In California, when a person is charged with spousal abuse relating to domestic violence, there are two common charges. These two charges are: corporal injury to a spouse or spousal battery. Below we outline the differences between the two.
Corporal Injury to a Spouse
Corporal injury to a spouse or cohabitant is charged as a felony crime. This charge can be brought when a person willfully inflicts on his or her spouse, former spouse, cohabitant, former cohabitant, or on any person who is the parent of his or her child, corporal injury that results in a traumatic condition.
“Traumatic condition” is defined by the California Penal code as a condition of the body, such as a wound or injury, regardless of how serious that wound or injury is. Regardless of how slight an injury is, as long as there is an injury, an arrest will be made if police are called to the scene of a domestic violence incident.
Spousal battery is generally charged as a misdemeanor crime. California penal code defines battery as any willful and unlawful use of force or violence upon the person of another. A person can be charged with spousal battery when a person commits battery against a spouse, a cohabitant, former spouse, fiancée, or a person with whom the person accused of has previously dated or are dating. Injury is not required for a person to be charged with spousal battery.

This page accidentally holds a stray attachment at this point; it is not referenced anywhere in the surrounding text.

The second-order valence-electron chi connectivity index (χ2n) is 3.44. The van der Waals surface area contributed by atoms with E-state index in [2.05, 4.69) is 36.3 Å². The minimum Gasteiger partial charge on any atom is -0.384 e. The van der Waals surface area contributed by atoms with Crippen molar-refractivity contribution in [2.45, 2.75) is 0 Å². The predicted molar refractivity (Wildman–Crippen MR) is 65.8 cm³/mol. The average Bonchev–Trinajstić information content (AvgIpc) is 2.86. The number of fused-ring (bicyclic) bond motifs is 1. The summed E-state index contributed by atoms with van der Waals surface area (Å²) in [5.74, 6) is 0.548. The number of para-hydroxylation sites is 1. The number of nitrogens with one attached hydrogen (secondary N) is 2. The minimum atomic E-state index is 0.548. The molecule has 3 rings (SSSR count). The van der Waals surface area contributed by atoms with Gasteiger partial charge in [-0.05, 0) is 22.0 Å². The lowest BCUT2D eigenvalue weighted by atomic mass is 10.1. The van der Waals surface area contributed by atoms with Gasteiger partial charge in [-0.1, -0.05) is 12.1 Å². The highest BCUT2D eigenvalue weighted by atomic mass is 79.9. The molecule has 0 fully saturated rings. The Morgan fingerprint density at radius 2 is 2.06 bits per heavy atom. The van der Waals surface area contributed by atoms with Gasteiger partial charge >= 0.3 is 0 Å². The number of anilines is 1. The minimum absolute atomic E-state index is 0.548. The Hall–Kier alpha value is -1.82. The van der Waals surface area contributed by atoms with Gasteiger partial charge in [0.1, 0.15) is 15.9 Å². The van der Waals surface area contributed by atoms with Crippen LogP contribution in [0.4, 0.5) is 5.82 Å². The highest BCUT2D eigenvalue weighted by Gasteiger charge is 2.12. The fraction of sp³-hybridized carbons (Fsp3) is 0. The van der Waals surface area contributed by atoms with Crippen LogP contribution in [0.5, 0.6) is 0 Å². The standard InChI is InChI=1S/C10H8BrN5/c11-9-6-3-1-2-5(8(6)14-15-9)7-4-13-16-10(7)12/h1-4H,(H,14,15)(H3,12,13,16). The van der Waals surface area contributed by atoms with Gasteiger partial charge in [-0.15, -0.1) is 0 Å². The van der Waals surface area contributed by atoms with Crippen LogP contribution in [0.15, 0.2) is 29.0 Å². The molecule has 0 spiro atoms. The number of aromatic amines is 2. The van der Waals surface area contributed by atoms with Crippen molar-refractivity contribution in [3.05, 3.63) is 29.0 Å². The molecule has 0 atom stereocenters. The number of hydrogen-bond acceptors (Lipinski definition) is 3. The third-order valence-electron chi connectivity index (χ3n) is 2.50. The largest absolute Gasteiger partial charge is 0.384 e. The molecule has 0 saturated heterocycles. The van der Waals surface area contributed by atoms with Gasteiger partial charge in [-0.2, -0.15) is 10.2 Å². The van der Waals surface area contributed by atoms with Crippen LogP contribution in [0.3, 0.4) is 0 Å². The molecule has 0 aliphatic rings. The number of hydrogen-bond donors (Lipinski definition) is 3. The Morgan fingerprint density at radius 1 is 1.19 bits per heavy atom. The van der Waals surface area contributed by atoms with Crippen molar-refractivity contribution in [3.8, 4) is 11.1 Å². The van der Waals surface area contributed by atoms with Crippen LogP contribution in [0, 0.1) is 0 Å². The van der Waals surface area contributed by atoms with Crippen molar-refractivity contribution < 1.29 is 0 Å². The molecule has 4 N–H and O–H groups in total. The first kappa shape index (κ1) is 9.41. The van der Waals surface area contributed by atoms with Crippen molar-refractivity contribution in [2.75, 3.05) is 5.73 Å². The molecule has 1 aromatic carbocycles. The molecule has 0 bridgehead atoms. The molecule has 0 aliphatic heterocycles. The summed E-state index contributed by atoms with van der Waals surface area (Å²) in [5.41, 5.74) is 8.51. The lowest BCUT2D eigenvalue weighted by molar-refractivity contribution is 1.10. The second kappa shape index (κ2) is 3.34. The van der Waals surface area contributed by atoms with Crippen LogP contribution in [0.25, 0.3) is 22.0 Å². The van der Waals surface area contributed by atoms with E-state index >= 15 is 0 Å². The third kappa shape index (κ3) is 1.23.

Hiring a Lawyer for Domestic Violence Charges
If you are the victim of domestic violence, you need to contact a lawyer that will be able to protect you and defend your case. An attorney will be able to protect you and your family via various methods that include getting a restraining order or custody changes. A lawyer will be able to plead your case so that you feel safe and well represented.
Source: Sigal Law Group, Understanding Domestic Violence Charges , 2014
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